The week in review
Worst rash of muggings: A 21-year-old man is robbed around 2am August 15 at 15th Street NW and Sadler Street, according to a release. The suspects are described as two black males about six feet tall in their 20s. The Newsplex reports that two men are robbed at gunpoint around 9:45pm August 18 in the 200-block of West Main by a suspect described as a black male, 5'9" tall, wearing dark clothing. Those follow three muggings over the previous weekend downtown.
Worst first day of school for a new principal: Fluvanna County Middle School's Yardley Farquharson ignites a firestorm when her new charges accuse her of yelling at them. Angry parents leap into the fray with accusations of bullying and an online petition demanding her head. By an August 15 meeting with parents, the outrage simmers down and most agree to move on, the Daily Progress reports.
Most armed robbery arrests: Shaquille Webb, 19, Anthony Milton, 23, and Dandre Tinsley, 24, are arrested for the August 9 robbery of the BP station on Fontaine Avenue, the Newsplex reports.
Most confused competency: A judge delays deciding whether accused triple slayer Rashad Riddick is competent to stand trial for the February 11, 2011, shootings of three relatives. In court August 15, a year after Riddick punched him in the face, his attorney, Joseph Flood, tearfully pleads with Judge Daniel Bouton to not find his client competent, K. Burnell Evans reports in the Progress. Bouton postpones a decision until September 9.
Most unheard of election news: Fluvanna Board of Supervisors candidate Elizabeth Franklin refuses money from the Charlottesville Area Association of Realtors and says she won't accept donations from special interest groups, the Fluvanna Review reports.
Least surprising Edward Snowden support: The Albemarle-based Rutherford Institute offers assistance to the NSA leaker's family and his attorney, Bruce Fein, who sits on the Rutherford board of directors.
Biggest UVA departure: Nationally known addiction researcher Bankole Johnson, head of Psych and Neurobehavioral Sciences, quits after a fired whistle-blowing researcher prevails in a suit against him. According to the Progress, Johnson will chair the psychiatry department at the University of Maryland Medical Center in Baltimore.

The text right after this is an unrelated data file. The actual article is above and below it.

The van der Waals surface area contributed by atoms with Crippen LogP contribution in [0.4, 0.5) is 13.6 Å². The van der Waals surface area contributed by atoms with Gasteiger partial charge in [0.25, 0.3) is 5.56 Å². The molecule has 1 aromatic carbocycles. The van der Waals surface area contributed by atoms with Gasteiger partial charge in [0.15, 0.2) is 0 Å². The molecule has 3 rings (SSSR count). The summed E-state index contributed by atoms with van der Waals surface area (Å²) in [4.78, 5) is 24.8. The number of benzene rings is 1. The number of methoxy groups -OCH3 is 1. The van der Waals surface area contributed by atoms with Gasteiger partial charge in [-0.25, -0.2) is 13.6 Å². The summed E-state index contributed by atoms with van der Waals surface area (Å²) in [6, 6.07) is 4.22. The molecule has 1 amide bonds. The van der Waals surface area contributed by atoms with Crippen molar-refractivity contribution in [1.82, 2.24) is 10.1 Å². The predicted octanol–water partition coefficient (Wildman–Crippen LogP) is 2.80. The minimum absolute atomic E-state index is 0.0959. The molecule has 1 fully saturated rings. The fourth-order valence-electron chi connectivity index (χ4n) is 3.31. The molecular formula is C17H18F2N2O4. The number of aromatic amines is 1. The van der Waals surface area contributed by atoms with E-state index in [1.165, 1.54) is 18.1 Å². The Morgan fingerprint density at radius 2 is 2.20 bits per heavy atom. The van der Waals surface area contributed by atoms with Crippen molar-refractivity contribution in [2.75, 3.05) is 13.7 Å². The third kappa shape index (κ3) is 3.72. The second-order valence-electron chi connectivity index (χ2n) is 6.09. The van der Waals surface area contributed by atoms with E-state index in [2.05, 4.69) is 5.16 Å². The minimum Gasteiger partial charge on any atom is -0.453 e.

Worst hit on health research: Sequestration threatens labs all over the country, and UVA's Dr. Anindya Dutta's promising research on the formation of muscle tissue, which could affect diseases like muscular dystrophy, is in "deep sh*t," Dutta tells the Huffington Post.
Latest police surveillance: Virginia State Police have recorded license plates at political rallies and President Barack Obama's inauguration, and by 2010, had stored about 8 million images of plates for as long as three years, until Attorney General Ken Cuccinelli advised in February that was a big no-no, the Richmond Times-Dispatch reports.
Latest in the McDonnell scandal: First Lady Maureen bought shares of Star Scientific— twice— without her husband-the-governor's knowledge, the AP reports. And as Bob McDonnell touts the state's $585 million surplus, the couple's attorneys prepare to meet with federal prosecutors and argue why they should not be charged, according to the Washington Post.
Loss: UVA emeritus professor James Sterling Young, who founded the Miller Center's oral history program of the American presidency, dies August 8.
Biggest alleged embezzlement: Former Hollymead homeowners association treasurer Patricia Anne Cuthbert, 43, is arrested August 12 and is accused of stealing more than $73,000 from the association between 2008 and 2012, according to J. Reynolds Hutchins at the DP.
Second biggest embezzlement: The former marketing and sales director at the Frontier Culture Museum in Staunton, Michael L. Sutton, 41, pleads guilty to 18 counts of using a state-issued credit card for $34,000 in personal purchases, the News Virginian reports.
Creepiest: Brian Patrick Aronhalt, 32, of Winchester, pleads guilty to seven child-porn-related charges and one of enticing minors to engage in sexually explicit conduct. According to the U.S. Attorney's office, Aronhalt admitted posing as a minor female online. He used a pre-recorded video of a young woman to entice 19 minor boys to masturbate for him via webcam, which he recorded. He faces a mandatory minimum of 15 years in prison.